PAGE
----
The report also “…acknowledges the tension between those who felt that church buildings remaining open for gathered worship would, in itself, be a prophetic act, and others who felt that such a choice would compromise the Church’s witness as servants in Christ in a world of need and further marginalise its perception in the public square,” she told the Assembly.

Throughout the Task Group’s deliberations ’lament’ was a consistent theme. “Many families experienced significant loss and we grieve with those unable to mourn their loved ones in the ways in which they expected and needed, and also with those prevented from offering pastoral care in the usual ways. The restrictions on meeting together for worship on the Lord’s Day were difficult, as was the inability to visit loved ones in hospital or residential facilities.” Miss Jardine also spoke of lamenting the shortfalls in political leadership, how some used it to profiteer and how young people missed out on important aspects of their education, mental, social, physical and spiritual development.

She said that the Task Group also offered a number of theological, moral and spiritual principles, which may help to guide the church should any similar situation arise in the future. These included the importance of balancing the understanding that the state ought not to constrain a person’s liberty to worship and serve Christ, with the obligations of the Church to honour the authorities, which exist and have been established by God, even though at times their decisions appear to be deficient. “The good news of the gospel speaks hope to every fear,” Miss Jardine said.

Should any similar global, or other catastrophic event take place at a future date, the Task Group offered a number of recommendations that were adopted by the General Assembly this morning. The recommendations encourage:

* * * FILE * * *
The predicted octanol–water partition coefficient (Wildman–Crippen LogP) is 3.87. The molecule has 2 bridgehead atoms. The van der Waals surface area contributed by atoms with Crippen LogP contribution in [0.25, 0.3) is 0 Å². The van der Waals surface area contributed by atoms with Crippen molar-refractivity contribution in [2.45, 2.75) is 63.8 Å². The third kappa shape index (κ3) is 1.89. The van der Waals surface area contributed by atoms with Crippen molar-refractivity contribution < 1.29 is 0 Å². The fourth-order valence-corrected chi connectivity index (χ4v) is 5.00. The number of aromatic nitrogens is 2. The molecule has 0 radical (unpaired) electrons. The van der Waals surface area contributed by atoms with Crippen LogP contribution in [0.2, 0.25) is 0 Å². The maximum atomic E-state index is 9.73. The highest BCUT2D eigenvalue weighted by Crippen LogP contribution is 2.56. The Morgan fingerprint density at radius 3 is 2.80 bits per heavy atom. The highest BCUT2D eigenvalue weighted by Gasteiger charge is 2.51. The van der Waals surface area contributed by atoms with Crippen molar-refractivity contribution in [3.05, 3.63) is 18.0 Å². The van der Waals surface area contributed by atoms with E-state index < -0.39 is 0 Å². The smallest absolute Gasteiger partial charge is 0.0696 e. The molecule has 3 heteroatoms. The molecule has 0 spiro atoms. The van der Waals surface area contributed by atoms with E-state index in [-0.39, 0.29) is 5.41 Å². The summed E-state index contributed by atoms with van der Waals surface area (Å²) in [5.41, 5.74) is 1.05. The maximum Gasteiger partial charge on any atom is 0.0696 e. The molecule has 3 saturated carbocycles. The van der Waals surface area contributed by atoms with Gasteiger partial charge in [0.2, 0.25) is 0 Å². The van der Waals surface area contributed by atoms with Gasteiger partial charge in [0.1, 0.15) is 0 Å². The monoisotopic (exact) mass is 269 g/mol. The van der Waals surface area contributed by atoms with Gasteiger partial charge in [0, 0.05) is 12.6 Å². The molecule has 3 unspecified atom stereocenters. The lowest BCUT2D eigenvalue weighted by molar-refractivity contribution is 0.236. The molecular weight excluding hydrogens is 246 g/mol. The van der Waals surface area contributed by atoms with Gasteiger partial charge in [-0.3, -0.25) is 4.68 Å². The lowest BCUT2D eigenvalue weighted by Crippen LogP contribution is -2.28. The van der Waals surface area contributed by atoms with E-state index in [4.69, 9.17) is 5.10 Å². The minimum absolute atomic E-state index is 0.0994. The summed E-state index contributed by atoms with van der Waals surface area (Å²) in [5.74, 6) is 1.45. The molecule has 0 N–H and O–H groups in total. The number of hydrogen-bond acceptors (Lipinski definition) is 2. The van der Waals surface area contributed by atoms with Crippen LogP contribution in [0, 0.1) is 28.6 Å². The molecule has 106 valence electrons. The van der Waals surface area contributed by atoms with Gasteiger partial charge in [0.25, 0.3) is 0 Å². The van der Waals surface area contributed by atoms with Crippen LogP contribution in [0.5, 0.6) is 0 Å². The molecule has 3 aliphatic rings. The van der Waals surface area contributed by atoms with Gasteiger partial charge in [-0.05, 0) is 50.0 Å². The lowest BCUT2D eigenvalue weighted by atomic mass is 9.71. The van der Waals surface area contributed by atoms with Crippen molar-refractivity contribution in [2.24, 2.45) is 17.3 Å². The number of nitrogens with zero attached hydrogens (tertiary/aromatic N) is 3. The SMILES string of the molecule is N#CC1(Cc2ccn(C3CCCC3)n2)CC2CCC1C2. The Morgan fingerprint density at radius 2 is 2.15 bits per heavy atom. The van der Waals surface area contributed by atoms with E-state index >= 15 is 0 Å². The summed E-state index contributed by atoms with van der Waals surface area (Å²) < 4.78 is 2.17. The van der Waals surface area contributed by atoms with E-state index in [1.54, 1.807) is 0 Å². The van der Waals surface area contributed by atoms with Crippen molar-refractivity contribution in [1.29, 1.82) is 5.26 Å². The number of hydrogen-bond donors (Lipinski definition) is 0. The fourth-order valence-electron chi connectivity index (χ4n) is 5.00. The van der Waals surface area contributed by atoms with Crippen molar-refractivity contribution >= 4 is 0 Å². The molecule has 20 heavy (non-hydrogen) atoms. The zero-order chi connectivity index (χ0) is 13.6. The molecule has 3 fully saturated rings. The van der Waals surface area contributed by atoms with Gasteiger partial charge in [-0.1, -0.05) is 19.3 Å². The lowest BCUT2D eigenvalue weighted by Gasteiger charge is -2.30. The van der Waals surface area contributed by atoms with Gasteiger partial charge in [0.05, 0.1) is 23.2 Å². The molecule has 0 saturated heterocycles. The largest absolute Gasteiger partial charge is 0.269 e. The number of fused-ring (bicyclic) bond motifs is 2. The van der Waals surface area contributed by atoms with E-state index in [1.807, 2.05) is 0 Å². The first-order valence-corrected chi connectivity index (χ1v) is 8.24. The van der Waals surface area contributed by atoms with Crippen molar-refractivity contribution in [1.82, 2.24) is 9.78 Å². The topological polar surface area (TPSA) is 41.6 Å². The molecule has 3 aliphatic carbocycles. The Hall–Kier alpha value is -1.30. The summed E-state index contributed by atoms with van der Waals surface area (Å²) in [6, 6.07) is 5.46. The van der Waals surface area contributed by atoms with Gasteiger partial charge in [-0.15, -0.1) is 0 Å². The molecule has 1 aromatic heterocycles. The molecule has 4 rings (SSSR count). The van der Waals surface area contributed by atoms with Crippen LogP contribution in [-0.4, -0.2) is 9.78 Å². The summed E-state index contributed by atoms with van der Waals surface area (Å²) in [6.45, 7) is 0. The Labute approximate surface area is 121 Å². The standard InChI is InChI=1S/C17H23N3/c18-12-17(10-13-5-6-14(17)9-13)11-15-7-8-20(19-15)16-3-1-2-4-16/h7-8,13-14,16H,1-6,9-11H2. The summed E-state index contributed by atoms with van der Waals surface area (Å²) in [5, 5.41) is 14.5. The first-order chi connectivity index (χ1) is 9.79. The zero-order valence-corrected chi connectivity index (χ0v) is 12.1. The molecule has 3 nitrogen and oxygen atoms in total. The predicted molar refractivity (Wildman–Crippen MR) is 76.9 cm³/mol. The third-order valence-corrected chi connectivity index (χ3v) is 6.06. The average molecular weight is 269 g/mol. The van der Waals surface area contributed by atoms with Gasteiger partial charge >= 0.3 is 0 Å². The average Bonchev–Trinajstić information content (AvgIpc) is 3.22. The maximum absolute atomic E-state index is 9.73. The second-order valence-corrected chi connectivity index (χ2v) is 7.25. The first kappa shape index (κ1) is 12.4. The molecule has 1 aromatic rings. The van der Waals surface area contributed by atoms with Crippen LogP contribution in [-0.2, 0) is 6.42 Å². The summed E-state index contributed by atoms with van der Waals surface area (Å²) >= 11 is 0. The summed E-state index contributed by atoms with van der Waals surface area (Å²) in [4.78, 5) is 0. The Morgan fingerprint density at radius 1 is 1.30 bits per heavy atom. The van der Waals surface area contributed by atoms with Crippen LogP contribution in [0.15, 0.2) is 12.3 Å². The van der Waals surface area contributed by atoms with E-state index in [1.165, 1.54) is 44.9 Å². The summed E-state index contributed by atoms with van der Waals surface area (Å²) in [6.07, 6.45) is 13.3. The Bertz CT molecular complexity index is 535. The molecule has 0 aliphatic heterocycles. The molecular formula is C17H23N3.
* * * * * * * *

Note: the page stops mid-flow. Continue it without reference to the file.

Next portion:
• consideration of whether it might be appropriate to voluntarily set aside our own rights and privileges as believers in order to facilitate the common good,
  • the Church to use its voice prophetically on behalf of those who don’t have the same access,
  • the importance and value of holistic care that acknowledges spiritual needs, as well as mental and physical recognising the plight of those beyond our own shores and
  • working together with others.

Concluding her report on this significant undertaking, Miss Jardine said, “even as in the midst of bitter providence we give thanks, so too when in the providence of God, it appears that the crisis is ending, time is taken to offer thanks to Him, and to draw from the wisdom gathered through the journey to invest in the future witness and mission of the Church.”

The General Assembly is livestreamed on here on this website. All public sessions will be livestreamed until the Assembly’s close on Saturday, 24 June. You will find the business before the Assembly here and the Reports that will be discussed here. You can  follow proceedings live via Twitter @pciassembly using the hashtag #PCIGA23.